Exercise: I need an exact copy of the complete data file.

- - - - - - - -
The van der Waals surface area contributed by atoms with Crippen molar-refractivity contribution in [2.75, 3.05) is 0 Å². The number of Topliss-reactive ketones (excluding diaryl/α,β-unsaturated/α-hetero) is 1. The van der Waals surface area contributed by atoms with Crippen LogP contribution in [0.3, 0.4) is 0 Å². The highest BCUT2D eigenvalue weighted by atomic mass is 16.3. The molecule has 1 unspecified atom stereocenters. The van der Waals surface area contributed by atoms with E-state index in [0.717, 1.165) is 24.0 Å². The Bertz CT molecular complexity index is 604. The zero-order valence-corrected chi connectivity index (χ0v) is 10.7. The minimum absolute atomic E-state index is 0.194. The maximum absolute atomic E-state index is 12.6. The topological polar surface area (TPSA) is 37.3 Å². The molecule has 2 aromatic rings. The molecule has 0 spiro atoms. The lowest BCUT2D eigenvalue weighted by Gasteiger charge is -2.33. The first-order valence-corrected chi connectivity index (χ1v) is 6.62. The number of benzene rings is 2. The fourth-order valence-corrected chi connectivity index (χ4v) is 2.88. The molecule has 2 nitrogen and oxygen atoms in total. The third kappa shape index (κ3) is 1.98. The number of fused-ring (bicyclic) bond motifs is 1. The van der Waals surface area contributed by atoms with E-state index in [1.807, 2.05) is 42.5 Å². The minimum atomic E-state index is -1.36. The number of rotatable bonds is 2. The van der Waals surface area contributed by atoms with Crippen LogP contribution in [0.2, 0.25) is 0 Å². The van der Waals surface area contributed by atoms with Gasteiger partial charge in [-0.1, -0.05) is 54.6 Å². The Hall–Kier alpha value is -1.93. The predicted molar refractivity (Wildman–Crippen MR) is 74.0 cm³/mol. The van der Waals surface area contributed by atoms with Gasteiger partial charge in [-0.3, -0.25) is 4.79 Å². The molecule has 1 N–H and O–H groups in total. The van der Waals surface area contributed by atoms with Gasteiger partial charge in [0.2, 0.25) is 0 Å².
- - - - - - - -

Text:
The van der Waals surface area contributed by atoms with Crippen molar-refractivity contribution in [2.75, 3.05) is 0 Å². The number of Topliss-reactive ketones (excluding diaryl/α,β-unsaturated/α-hetero) is 1. The van der Waals surface area contributed by atoms with Crippen LogP contribution in [0.3, 0.4) is 0 Å². The highest BCUT2D eigenvalue weighted by atomic mass is 16.3. The molecule has 1 unspecified atom stereocenters. The van der Waals surface area contributed by atoms with E-state index in [0.717, 1.165) is 24.0 Å². The Bertz CT molecular complexity index is 604. The zero-order valence-corrected chi connectivity index (χ0v) is 10.7. The minimum absolute atomic E-state index is 0.194. The maximum absolute atomic E-state index is 12.6. The topological polar surface area (TPSA) is 37.3 Å². The molecule has 2 aromatic rings. The molecule has 0 spiro atoms. The lowest BCUT2D eigenvalue weighted by Gasteiger charge is -2.33. The first-order valence-corrected chi connectivity index (χ1v) is 6.62. The number of benzene rings is 2. The fourth-order valence-corrected chi connectivity index (χ4v) is 2.88. The molecule has 2 nitrogen and oxygen atoms in total. The third kappa shape index (κ3) is 1.98. The number of fused-ring (bicyclic) bond motifs is 1. The van der Waals surface area contributed by atoms with E-state index in [1.807, 2.05) is 42.5 Å². The minimum atomic E-state index is -1.36. The number of rotatable bonds is 2. The van der Waals surface area contributed by atoms with Crippen LogP contribution in [0.2, 0.25) is 0 Å². The van der Waals surface area contributed by atoms with Gasteiger partial charge in [-0.1, -0.05) is 54.6 Å². The Hall–Kier alpha value is -1.93. The predicted molar refractivity (Wildman–Crippen MR) is 74.0 cm³/mol. The van der Waals surface area contributed by atoms with Gasteiger partial charge in [-0.3, -0.25) is 4.79 Å². The molecule has 1 N–H and O–H groups in total. The van der Waals surface area contributed by atoms with Gasteiger partial charge in [0.2, 0.25) is 0 Å².